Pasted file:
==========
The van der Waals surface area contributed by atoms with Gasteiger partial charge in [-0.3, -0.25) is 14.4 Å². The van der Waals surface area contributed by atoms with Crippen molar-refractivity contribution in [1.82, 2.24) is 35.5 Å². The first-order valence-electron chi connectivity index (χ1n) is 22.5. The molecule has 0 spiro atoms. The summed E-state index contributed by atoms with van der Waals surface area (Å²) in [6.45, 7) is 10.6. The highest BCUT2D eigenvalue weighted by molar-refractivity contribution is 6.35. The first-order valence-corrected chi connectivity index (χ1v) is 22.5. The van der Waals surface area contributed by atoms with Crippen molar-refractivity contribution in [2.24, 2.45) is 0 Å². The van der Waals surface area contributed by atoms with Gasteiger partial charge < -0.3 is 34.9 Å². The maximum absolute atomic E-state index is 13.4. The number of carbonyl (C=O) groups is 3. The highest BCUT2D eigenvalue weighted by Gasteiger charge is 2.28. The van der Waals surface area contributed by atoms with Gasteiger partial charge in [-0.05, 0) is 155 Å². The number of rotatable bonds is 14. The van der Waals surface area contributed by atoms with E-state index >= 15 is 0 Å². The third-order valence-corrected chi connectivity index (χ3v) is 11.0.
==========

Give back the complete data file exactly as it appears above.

The van der Waals surface area contributed by atoms with Gasteiger partial charge in [-0.3, -0.25) is 14.4 Å². The van der Waals surface area contributed by atoms with Crippen molar-refractivity contribution in [1.82, 2.24) is 35.5 Å². The first-order valence-electron chi connectivity index (χ1n) is 22.5. The molecule has 0 spiro atoms. The summed E-state index contributed by atoms with van der Waals surface area (Å²) in [6.45, 7) is 10.6. The highest BCUT2D eigenvalue weighted by molar-refractivity contribution is 6.35. The first-order valence-corrected chi connectivity index (χ1v) is 22.5. The van der Waals surface area contributed by atoms with Crippen molar-refractivity contribution in [2.24, 2.45) is 0 Å². The van der Waals surface area contributed by atoms with Gasteiger partial charge < -0.3 is 34.9 Å². The maximum absolute atomic E-state index is 13.4. The number of carbonyl (C=O) groups is 3. The highest BCUT2D eigenvalue weighted by Gasteiger charge is 2.28. The van der Waals surface area contributed by atoms with Gasteiger partial charge in [-0.05, 0) is 155 Å². The number of rotatable bonds is 14. The van der Waals surface area contributed by atoms with E-state index >= 15 is 0 Å². The third-order valence-corrected chi connectivity index (χ3v) is 11.0.